Patanjali, in his foundational Yoga Sutras (400 B.C.E.), provided step-by-step instructions on how to use yoga to achieve freedom from yourself. You should study scripture, stay celibate and abstain from harm. But most of all, you should meditate. This will relieve you of yourself. Precisely what happens next, after the self is transcended, is joyously indescribable. In the medieval period, the notion of joining yourself to the absolute—yoga means to yoke, to unite—was sometimes understood to mean acquiring supernatural power and becoming like a god.
It was around this time that yoga started arousing suspicion. This was due largely to its absorption of tantric currents. Classical yoga focused on the stilling of the mind; tantrism broke this icy silence. It engaged rather than shunned the senses, rechanneling libidinal energies so as to unite ecstatically with the divine. It did so because humankind was thought to have fallen so far under the spell of the flesh that the truths of existence were no longer accessible in a purely spiritual garb. One had to work with naked experience, so to speak, with the wellsprings of life. Over time, yoga became associated with extreme sensuality and excruciating asceticism. Stories abounded of debauched yogis giving themselves over to carnal joy on cremation grounds and of self-mortifying devotees hanging upside down over fires and swinging from hooks and boring holes into their tongues. Saint and sage shaded into bum and bogeyman, and back again.
The pruning of yoga’s tantric branches was performed by a diverse set of hands. The yoga that Swami Vivekananda (1863-1902) gave the world was clipped of reference to miraculous yogis who could enter other people’s bodies or harness the power of the sun. He aimed to reclaim yoga from conjurers and contortionists, and to establish it as an emblem of Indian identity. The result was a masculine religious nationalism. As he advised his countrymen: “You will be nearer to Heaven through football than through the study of the [Bhagavad] Gītā. You will understand the Gītā better with your biceps, your muscles, a little stronger … You will understand the Upaniṣads better and the glory of the Ātman when your body stands firm upon your feet, and you feel yourselves as men.”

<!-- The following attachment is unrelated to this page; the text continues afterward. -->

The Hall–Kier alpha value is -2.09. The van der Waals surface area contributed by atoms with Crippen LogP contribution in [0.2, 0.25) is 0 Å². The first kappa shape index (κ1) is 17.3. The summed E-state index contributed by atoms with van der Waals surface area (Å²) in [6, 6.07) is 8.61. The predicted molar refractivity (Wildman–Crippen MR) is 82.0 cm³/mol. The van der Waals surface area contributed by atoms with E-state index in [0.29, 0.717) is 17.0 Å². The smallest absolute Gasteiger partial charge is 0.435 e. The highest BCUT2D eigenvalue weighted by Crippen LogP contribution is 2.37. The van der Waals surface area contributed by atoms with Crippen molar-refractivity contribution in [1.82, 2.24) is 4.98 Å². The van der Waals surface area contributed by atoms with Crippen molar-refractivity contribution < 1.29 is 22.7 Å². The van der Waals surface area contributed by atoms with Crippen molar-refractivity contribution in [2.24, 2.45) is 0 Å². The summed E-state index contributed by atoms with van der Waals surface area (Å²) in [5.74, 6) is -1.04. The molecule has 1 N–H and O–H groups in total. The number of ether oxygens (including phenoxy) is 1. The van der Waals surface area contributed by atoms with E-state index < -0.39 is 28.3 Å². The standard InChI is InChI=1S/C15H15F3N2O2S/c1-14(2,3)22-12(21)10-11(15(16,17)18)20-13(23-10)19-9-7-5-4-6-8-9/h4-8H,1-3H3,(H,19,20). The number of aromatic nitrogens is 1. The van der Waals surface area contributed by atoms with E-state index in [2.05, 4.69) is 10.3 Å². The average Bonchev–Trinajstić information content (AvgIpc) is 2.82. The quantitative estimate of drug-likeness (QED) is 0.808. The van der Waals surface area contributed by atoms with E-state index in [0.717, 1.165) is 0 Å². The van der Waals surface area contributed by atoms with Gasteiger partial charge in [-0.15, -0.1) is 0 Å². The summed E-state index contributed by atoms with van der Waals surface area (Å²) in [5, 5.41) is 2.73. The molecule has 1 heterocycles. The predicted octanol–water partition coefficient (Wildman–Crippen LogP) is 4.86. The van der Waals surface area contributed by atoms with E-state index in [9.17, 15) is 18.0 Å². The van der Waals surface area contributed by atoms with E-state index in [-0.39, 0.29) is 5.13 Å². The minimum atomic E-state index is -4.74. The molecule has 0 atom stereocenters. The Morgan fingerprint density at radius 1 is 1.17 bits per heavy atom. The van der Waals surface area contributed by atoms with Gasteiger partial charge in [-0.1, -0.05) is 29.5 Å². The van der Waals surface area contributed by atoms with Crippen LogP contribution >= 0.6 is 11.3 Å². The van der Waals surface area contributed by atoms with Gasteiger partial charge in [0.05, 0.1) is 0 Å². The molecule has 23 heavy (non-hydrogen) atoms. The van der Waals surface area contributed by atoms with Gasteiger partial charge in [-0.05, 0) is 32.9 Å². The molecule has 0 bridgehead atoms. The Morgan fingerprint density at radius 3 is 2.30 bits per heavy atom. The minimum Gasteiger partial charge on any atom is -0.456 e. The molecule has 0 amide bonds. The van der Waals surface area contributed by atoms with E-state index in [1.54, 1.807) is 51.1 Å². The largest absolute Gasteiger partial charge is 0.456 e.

Indian philosophy has long found wisdom in the mingling of the sacred and sordid, the high and the low: the lotus flower blooms in the muck. It was this great dialectic, by which you transcend dualistic thinking, that modern yoga rejected in favor of a comparatively sterile purism. (“Anything that is secret and mysterious in these systems of Yoga,” Vivekananda urged, “should at once be rejected”). This meant that the horribly vulgar fact of the body—that collection of flesh, blood, phlegm, and bile—had to be sublimated. For how could something so filthy contain something so pure? So it was that long-standing anxieties about sickness and decrepitude were converted into questions of medicine and health. If death could not be denied it would be deferred. The body could be strengthened, even perfected.
If Vivekananda was modern yoga’s chief ideologist, then Sri Tirumalai Krishnamacharya (1888-1989) was its field marshal. The practice he designed was one for boys in the flush of youth: active, dexterous, martial. He refined and sequenced poses, then linked them to deep breathing. There is a silent video from 1938 that shows the great master demonstrating his craft through āsanas as suggestive as metaphors: headstands with legs revolving jointly like a lone propeller, backbends arching like mountain tunnels. And there is his simhasana, the lion’s pose, in which Krishnamacharya’s eyes roll back into his head and his tongue darts out like a snake’s. He looks like a crazed beast and you can almost hear his muted roar. While these exercises were supposed to confer any number of health benefits, there is something exhibitionistic about the performance. The body had a special majesty, a numinous glow, and yoga was meant to coax it out.
This was true of much of the yoga at the time, whose practitioners believed themselves to be engaged in the material manipulation of otherworldly power. Accomplished yogis could break iron chains with a twist of the neck. They could bear the passage of carts, cars, and elephants over their chests without injury. They could stop and restart their hearts at will. Muscular definition came to signify spiritual acumen. As S. Sundaram put it in his Yogic Physical Culture: Or the Secret to Happiness (1930), “May God … shower health and strength on all! May He create in the hearts of the sons and daughters of India a burning desire for Physical Regeneration.” Another of this ilk, K.V. Iyer, claimed that he had “a body which Gods covet.” The flesh was made spirit, and the body made temple.